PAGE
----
Each individual in the population is ranked in increasing order of fitness. The user

chooses the expected value Max of the individual with rank n, and max>=0.The expected

value of each=h individual at time t, is given by

ExpVal(i,t)=Min + (Max-Min)((rank(i,t)-1)/(N-1))

For a more complete analysis of ranking see Mitchell 1996

**Tournament Selection**

The above mentioned selection requires two passes over the population at each

generation. One pass to compute the mean fitness and one pass to compute the

expected value for each individual

Rank selection requires sorting the population by rank a time consuming procedure,

Tournament selection is computationally more efficient and more amenable to parallel

implementation. Two individuals are chosen at random from the population. A random

number r is then chosen between 0 and 1.if r<k where k is a parameter, the fitter of the

two individuals is selected to be the parent otherwise the less fit individual is selected.

The two are returned to the original population and can be selected again.

An analysis of this method was presented by Goldberg and Deb(1991).

**Steady-State selection**

In steady state selection only few individuals are replaced in each generation usually a

small number of highly unfit individuals.

For more details see Mitchell 1996.

**Genetic Operators**

The third decision in a GA is the nature of genetic operators to use on the parent

population.

Apart from crossover and mutation a number of other operators are also mentioned.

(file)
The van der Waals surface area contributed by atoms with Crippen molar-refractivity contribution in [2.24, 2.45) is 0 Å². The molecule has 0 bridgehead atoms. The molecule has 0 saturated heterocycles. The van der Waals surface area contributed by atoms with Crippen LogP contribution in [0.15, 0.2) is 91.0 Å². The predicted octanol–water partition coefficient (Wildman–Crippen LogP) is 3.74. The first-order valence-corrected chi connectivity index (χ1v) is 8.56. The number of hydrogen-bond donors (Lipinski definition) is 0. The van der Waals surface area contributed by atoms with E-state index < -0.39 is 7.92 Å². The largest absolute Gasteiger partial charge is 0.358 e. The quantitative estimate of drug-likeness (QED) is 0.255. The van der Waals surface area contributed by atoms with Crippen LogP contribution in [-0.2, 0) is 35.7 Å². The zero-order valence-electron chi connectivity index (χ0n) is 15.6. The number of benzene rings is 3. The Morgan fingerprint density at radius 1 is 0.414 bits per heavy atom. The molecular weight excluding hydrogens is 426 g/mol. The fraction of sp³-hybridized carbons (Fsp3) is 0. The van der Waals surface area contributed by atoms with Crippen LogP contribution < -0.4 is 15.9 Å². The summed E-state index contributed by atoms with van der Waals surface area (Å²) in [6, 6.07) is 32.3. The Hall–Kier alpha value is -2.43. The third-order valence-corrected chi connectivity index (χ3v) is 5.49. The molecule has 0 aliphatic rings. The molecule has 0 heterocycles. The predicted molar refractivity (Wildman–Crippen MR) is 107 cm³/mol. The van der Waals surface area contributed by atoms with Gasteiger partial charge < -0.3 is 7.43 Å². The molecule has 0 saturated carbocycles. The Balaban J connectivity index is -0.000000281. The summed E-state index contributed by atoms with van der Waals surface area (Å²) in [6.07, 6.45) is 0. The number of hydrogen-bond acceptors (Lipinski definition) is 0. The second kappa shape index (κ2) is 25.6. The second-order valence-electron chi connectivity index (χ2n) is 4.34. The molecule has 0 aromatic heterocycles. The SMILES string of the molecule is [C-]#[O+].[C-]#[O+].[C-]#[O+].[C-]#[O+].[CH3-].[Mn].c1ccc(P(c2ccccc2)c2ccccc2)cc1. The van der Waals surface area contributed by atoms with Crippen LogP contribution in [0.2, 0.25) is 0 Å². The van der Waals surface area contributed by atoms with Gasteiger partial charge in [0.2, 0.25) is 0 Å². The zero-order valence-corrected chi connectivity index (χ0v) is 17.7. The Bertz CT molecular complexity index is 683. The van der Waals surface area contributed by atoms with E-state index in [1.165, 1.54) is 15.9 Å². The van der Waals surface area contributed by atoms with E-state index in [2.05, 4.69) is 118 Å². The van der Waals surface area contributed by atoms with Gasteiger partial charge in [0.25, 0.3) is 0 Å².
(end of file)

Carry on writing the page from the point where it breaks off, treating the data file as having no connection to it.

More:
This includes inversion and gene doubling. De Jong 1975, experimented with a crowding

operator in which newly formed offspring replaced the existing individual most similar

to itself, this prevented crowding.

Goldberg and Richardson 1987, accomplished a similar result by an explicit fitness

sharing. In the case of fitness sharing the sharing was decreased with a factor that was

directly proportional to the similarity of the between two individuals. They showed that

in some cases this could induce speciation, allowing the population members to converge

on several peaks in the fitness landscape r rather than the population converging on one

peak.

Another way to preserve diversity is by controlling the mating, several methods have

been suggested, using mating tags, a kind of sexual selection where only individuals with

similar tags are allowed to mate, preventing incest where similar individuals cannot mate

and specism where only like individuals mate.

Finally there have been spatially restricted mating, the individuals are on a special lattice

and mating can occur only with the neighbors in the lattice.

**Parameters for genetic algorithms.**

The forth and last step is to determine the parameters such as the population size,

probability of crossover and mutation.

Much experimental work has been done on this issue a small part of which is described

in this section

There is no theory to compute the parameters and it still remains an experimental task.

De Jong performed much a investigation experimentally on a small test suite. His

Excerpt out of 42 pages

- Quote paper
- Anil Bheemaiah (Author), 2018, Evolutionary computing in neuronal modeling, Munich, GRIN Verlag, https://www.grin.com/document/387764

Publish now - it's free

Comments